Do I Have to Pay Alimony?
If you’re like many people, you’re wondering, “Do I have to pay alimony?” Because California allows one spouse to ask the other for alimony – commonly called spousal support – during a divorce, it’s a fairly common question. So will you have to pay?
Here’s what you need to know.
Do I Have to Pay Alimony?
Courts in California don’t automatically assign alimony. One spouse has to ask for it in order for the court to consider it, so if your spouse isn’t asking for any spousal support payments, then you’re not going to have to pay alimony.
However, if your spouse does ask for alimony, the court will consider it.
When Will the Court Say “No” to Spousal Support?
If your spouse makes more money than you, has a job and won’t have a difficult time supporting him- or herself, you can probably assume that the court will turn down his or her request for spousal support. The law only provides judges with the ability to grant spousal support in the event that one spouse needs time to become self-sufficient.
For example, if your spouse is fully capable of providing for his or her own needs and come close to maintaining the standard of living established during the marriage, the court will most likely turn down a request for alimony.
The Factors Judges Consider in Spousal Support Requests
When someone asks for spousal support during a divorce, the judge considers several factors. He or she will look at:
- The asking spouse’s marketable skills
- The job market for that spouse’s skills
- How long it would take and how much it would cost for the asking spouse to get the education or training necessary to develop more marketable skills – or to get a job
- How much the asking spouse’s earning capacity was impaired by periods of unemployment during the marriage because he or she was performing domestic duties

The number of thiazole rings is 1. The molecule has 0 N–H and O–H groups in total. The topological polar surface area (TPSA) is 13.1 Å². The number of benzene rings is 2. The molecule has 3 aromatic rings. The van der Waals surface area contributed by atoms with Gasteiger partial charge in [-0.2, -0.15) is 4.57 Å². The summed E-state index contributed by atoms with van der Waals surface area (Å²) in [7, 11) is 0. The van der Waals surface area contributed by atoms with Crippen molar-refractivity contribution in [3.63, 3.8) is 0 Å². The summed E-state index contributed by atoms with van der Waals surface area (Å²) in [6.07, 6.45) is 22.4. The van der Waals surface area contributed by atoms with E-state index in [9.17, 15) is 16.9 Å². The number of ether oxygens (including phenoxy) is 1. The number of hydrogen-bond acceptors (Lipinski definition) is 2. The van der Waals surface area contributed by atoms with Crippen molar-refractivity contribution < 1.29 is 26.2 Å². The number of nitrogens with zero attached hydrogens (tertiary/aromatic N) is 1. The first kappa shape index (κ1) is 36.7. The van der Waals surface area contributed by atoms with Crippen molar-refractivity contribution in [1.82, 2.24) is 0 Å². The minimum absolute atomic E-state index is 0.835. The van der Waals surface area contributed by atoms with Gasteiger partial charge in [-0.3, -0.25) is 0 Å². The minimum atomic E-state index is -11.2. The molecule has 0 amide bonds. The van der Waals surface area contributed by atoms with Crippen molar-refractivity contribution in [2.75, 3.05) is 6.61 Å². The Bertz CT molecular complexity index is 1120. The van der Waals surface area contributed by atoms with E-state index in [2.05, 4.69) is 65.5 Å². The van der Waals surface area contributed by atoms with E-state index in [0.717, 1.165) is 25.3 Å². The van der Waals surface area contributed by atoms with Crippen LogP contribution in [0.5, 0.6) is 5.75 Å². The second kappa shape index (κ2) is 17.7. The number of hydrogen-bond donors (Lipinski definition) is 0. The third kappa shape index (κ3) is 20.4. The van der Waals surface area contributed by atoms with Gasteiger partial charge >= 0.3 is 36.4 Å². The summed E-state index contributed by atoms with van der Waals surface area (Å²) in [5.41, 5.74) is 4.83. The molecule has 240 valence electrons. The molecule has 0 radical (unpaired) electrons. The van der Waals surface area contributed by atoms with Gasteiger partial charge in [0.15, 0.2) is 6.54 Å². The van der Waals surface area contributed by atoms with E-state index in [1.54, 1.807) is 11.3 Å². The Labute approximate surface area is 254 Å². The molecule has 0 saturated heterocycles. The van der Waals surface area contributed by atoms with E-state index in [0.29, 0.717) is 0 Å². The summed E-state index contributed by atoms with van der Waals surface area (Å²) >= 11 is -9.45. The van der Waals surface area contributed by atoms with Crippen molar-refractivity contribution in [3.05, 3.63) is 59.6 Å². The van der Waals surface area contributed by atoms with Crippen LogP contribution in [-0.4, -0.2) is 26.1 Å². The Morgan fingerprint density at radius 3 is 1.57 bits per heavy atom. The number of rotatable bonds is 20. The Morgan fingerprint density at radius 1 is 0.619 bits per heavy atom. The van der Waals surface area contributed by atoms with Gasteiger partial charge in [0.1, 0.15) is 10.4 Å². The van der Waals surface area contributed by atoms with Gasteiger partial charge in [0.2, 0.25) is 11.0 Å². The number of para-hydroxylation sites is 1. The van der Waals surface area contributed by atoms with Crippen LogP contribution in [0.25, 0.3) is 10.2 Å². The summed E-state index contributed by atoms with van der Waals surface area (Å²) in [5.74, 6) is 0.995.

The length of the marriage is also important. In fact, the courts generally expect a supported spouse to become self-sufficient within a reasonable period of time. (Naturally, that can change if the couple is over retirement age, or if they’ve been married for quite some time.)
Under California law, a “reasonable period of time” can be up to half the length of the marriage – but it also provides leeway for judges to order support for more or less time, based on the case’s circumstances.
And in long-term marriages, the judge might not set an end date for the support. That doesn’t mean you have to pay it forever, though; if your circumstances (or your ex-spouse’s circumstances) change significantly, you can petition the judge to change the support order.
What if You Decide Not to Pay Alimony?
If the judge in your case has issued a spousal support order, you don’t have a choice – you must pay it. If you fail to do so, you’re subject to 10 percent interest per year on the balance due. The judge doesn’t have any control over the interest payments; California law says that’s what you must pay.
When you fail to pay alimony, particularly if the court finds that you have the ability to pay but you’ve chosen not to do so, the judge can hold you in contempt of court. If that happens, you could go to jail. However, that’s usually a judge’s last resort – first, the judge in your case is likely to order wage garnishment or tell the IRS to hold back your tax refund, or even take money directly out of your bank account.
Every case is different, and there’s really no way to predict how a judge will rule in yours – but these are some of the most common questions (aside from “Do I have to pay alimony?”) we hear in our office: